Wednesday, May 18, 2011

How to Make Those Feathery Lines on Nanaimo Bars

Pretty Nanaimo Bars
So, when people eat my Nanaimo Bars, they usually ask, "How did you get those fancy lines on there?"  I'm really not sure exactly where I learned how to do this (probably Food Network), but it's actually a very easy thing to do.  I'm hoping that the pictures I've taken and the description I'm giving explains it well enough.  If you want to do this, and my instructions are confusing, would you please leave me some feedback and I'll try to revise.  If you do try this and my instructions help you, I'd like to hear about that too.  (Have I mentioned I'm also a teacher in my normal life?)

To get the "feathered" design on top of Nanaimo bars, this is what you need to do: 

#1 Make a wax paper or parchment paper pastry cone (How to Fold a Parchment Pastry Cone).
Wax paper pastry cone
#2 Melt your chocolate in a double boiler.  Don't let the term "double boiler" freak you out if you've never used one.  I use a medium size pot half-filled with water, and then I place a metal bowl on top.  That's it.
My double boiler.

#3  Get the rest of your materials ready because once you get the chocolate melted, you want to be ready to spread the chocolate, make your white chocolate lines, and then drag the toothpick through.  
Before you put on the top chocolate layer, melt a small amount (2-3 teaspoons) of white or milk chocolate (I also add a few drops of canola oil).  Scrape melted white/milk chocolate into pastry cone that's resting inside an empty glass or cup to keep it from spilling.
Everything's ready to go.  Melted white chocolate is in pastry cone with top folded/rolled down.

 #4 Once you've spread the melted dark chocolate on top, snip off about 1/8 of an inch from the tip of the pastry cone.  
White chocolate filled pastry cone with tip snipped, ready to go.

#5 Pipe parallel lines about 1/4 to 1/2 inch apart on top of chocolate.  I don't even make exact lines, I just sort of zig-zag.  If you get stray drips of white chocolate on the dark, that's okay, they'll add character to your finished product.
My imperfect zig-zag white chocolate lines.

#6 Take a toothpick and run it back and forth every 1/4 to 1/2 inch perpendicular to the lines you've piped.  You don't have to be too careful because it will turn out beautiful even if it's not "perfect."  
Four o'clock in the afternoon wasn't the best time to photograph this, but hopefully you get the idea.
#7  Be sure to refrigerate for about 10 minutes, or until chocolate is JUST set, and then cut.  If you cut before the chocolate is set, it won't be "cut."  If you cut after the chocolate is hard, you'll end up with ugly crackage.  Nobody wants that if they can avoid it.
This chocolate is not set.  Not ready to be cut.
Good luck!  Let me know how it turns out!


  1. Kelly, You know how I feel about your Nanaimo Bars. I rarely make them because I will shamelessly eat them all. However, we have special company coming in today, so I made two batches of them. For the first time, I tried your decorating technique. I am definitely not artistically inclined, but this was relatively simple and your directions are awesome. However, I found that I should have drizzled on only one 9 x 13 at a time rather than trying to assembly-line the process, drizzling on both 9x13's at once. By the time I got to the toothpick-dragging part on 9 x 13 #2, the white chocolate was hard, crackly & undraggable. :-( I did manage a quick-fix by adding a thin layer of melted chocolate chips and re-drizzling the white chocolate. Whammo! I got a do-over. :-) 9 x 13 #2 isn't as pretty as 9 x 13 #1, but it's not bad for a first-time-drizzler. :-)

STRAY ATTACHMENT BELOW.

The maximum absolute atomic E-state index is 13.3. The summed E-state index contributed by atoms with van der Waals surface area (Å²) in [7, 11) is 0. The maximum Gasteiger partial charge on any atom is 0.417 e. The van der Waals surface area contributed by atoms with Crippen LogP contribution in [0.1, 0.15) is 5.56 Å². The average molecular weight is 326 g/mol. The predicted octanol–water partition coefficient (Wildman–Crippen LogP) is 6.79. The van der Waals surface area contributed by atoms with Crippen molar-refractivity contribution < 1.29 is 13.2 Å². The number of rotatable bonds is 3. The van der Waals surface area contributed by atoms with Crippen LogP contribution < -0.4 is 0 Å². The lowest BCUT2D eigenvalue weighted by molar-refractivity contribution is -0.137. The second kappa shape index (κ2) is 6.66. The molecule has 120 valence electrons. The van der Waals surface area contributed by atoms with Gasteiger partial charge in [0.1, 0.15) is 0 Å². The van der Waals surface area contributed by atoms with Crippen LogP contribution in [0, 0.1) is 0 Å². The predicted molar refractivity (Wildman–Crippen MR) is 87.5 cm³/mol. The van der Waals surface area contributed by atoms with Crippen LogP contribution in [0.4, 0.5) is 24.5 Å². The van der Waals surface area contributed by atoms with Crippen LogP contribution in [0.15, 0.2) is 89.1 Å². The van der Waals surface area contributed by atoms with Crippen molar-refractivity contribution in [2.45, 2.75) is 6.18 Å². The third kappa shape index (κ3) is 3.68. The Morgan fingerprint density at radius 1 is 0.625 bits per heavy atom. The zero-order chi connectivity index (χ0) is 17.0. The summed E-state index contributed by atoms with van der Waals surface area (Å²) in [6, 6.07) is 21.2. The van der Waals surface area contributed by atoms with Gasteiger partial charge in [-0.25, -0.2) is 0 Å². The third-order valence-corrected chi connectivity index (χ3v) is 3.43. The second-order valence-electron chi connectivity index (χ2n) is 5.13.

Love your blog!


  2. A 9x13 pan? I thought the recipe makes it in a 9x9? Did you double/triple the batch to make 2 pans of 9x13?

    1. Anonymous, my friend above must have quadrupled the recipe for a crowd. I, personally, use a 9x13 if I double the recipe. They turn out slightly thicker than normal. If I triple the recipe I use a 10x15 Pyrex pan.

  3. This looks great! Can't wait to try it

  4. thank you for finding this neat trick to make the bars look special , I will try it . M Hardgrave

  5. Great pictures and directions. I've done this trick with sugar cookies, but wasn't positive with the nanaimo bars. I'm entering a contest so wish me luck this will wow the judges!

    1. I'm waaaaaay behind on looking at my comments. What happened with the contest?

  6. The nanaimo recipe I have calls for 2 TBSP of butter and 115 grams of chocolate. Every time I try to melt the chocolate it becomes a mushy solid, instead of a liquid like yours. What am I doing wrong? I tried not adding the butter and it just froze instantly when I poured it on the 2nd layer. Help please :(

    1. Sorry it's taken me so long to see this comment. I think maybe you emailed me about this. I use vegetable oil or vegetable shortening instead of butter for the top layer because I was having the same problem with the chocolate seizing up.


Hello! If your comment is more of a question about something you are cooking RIGHT NOW, please email me the question in addition to posting it here. I check my email more frequently than I check my blog comments. :)

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